Jura Distillery is located on the Scottish Isle of the same name, which is only a five-minute ferry ride from Port Askaig on our beloved Islay. The original distillery on Jura was dismantled in 1901 after around 90 years in operation, while the current distillery was built on the same site in 1963, making it one of the younger distilleries in the area. It's the only distillery on the island, which although quite large has a tiny population of around 200 people, and only a single road. Aside from the distillery, the island's only claims to fame are its large population of around 3500 deer, the three 'Paps of Jura' mountains, and the fact that George Orwell wrote his novel '1984' while living on the island. It's a rather obscure, quite remote and austere place, but there's also plenty of natural beauty, without masses of tourists or commercialisation spoiling it.
The distillery is currently owned by Whyte & Mackay, who produce quite a few blended whiskies, and also own Dalmore, Tamnavulin and Fettercairn distilleries. The distillery has four very tall stills, and has quite a large annual production capacity of around 2.2 million litres, with all barley sourced from Bairds commercial maltings on the Scottish mainland, and unfortunately they are big fans of both adding artificial colouring to, and also chill filtering their official bottlings. The distillery mostly produces un-peated spirit, although since around 1990 they have also been producing some heavily-peated (to around 30 ppm) spirit. The peated whisky is then either blended in with the un-peated to create the lightly-peated 'Superstition', or bottled on its own to create the 'Prophecy' expression (the only regular official bottling that is presented at 46% and non-chill filtered).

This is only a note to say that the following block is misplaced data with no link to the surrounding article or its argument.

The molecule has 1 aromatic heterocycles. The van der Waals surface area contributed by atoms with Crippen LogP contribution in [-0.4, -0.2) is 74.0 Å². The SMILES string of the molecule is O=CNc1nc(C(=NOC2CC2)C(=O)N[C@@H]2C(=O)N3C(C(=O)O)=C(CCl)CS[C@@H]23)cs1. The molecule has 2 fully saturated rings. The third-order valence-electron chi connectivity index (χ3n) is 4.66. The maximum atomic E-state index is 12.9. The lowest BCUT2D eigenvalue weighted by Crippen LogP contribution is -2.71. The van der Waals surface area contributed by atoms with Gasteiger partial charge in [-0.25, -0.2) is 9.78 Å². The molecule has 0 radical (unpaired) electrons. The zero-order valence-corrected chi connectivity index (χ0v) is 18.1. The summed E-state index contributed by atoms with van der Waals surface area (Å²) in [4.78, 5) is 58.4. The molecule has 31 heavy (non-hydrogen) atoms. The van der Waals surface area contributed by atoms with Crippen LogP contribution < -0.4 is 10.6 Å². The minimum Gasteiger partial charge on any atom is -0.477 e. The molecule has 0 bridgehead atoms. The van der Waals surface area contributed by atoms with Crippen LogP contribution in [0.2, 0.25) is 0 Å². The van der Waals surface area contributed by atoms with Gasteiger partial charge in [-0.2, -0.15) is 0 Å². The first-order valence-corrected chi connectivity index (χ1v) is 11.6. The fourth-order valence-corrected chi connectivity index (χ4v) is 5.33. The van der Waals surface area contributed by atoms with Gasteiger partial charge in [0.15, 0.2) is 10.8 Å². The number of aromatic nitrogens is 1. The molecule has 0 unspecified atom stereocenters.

The bottling I'm reviewing today is a different story. An independent bottling from Signatory Vintage's cask strength collection, it's a 26-year old heavily-peated Jura, which was distilled in 1989 (which would mean it was one of the first heavily-peated casks filled at the distillery), and was bottled in 2016 at 59% without chill filtration or added colouring. While most whiskies in Signatory's cask strength series are single cask bottlings, this particular one is from two ex-bourbon casks, numbers 30736 & 30737, that were filled on the same day. This bottling is also quite the bargain for a 26-year old cask strength peated whisky, currently selling for $234 from Signatory's Australian importer, The Whisky Company, who generously provided the sample for this review. Let's give it a whirl!
Jura 26-year old (Signatory Vintage), 59%. Isle of Jura, Scotland.
Signatory Cask Strength series. Heavily peated, from two ex-bourbon casks, no. 30736 & 30737. Distilled 12/1989, bottled 06/2016. 338 bottles. Non-chill filtered, natural colour.
Nose: Interesting. Creamed honey, fresh herbs, a little acetone, and some dusty hay. A slight hint of fresh earth, and something a little acidic comes out with time - apple cider vinegar?
Texture: Medium-weight, a little tongue-tingling spirit-y heat.
Taste: Spicy and honeyed, some burnt caramel and more creamed honey. Quite spirit-y as well, despite the age. Hot chilli flakes, and that strange acidic cider vinegar note again.
Finish: Short-medium length. Still hot & spirit-y, then honeyed dusty malt and that sour note again, but more musty now. Slightly floral towards the end as well.
Score: 2.5 out of 5.
Notes: Not too bad really, quite interesting in fact, and still one of the best Jura's I've tasted so far. Very little peat influence here, but that's understandable considering the age and relatively low ppm on the malt (Ardbeg for example use 55 ppm malt, almost double that used at Jura). Even with what was obviously expert cask selection, this Jura still has quite a bit of heat present, which leads me to believe the initial distillation might have been a little rushed, and after all it would have been one of the early runs of peated spirit made at the distillery. Regardless, it's not unpleasant, even that strange sour note was quite enjoyable & almost refreshing.
Signatory Vintage really do know what they're doing, in fact they're quickly catching up with G&M as my favourite independent bottler. There are some great value malts coming out of their warehouses at Edradour, some from under-appreciated or slightly obscure distilleries (the beauty of independent bottlings) and the packaging and presentation for the cask strength collection in particular is very nice indeed. Great stuff, and we now have access to quite a good range thanks to The Whisky Company doing the hard yards for us and bringing in the good stuff. Thanks Craig & team!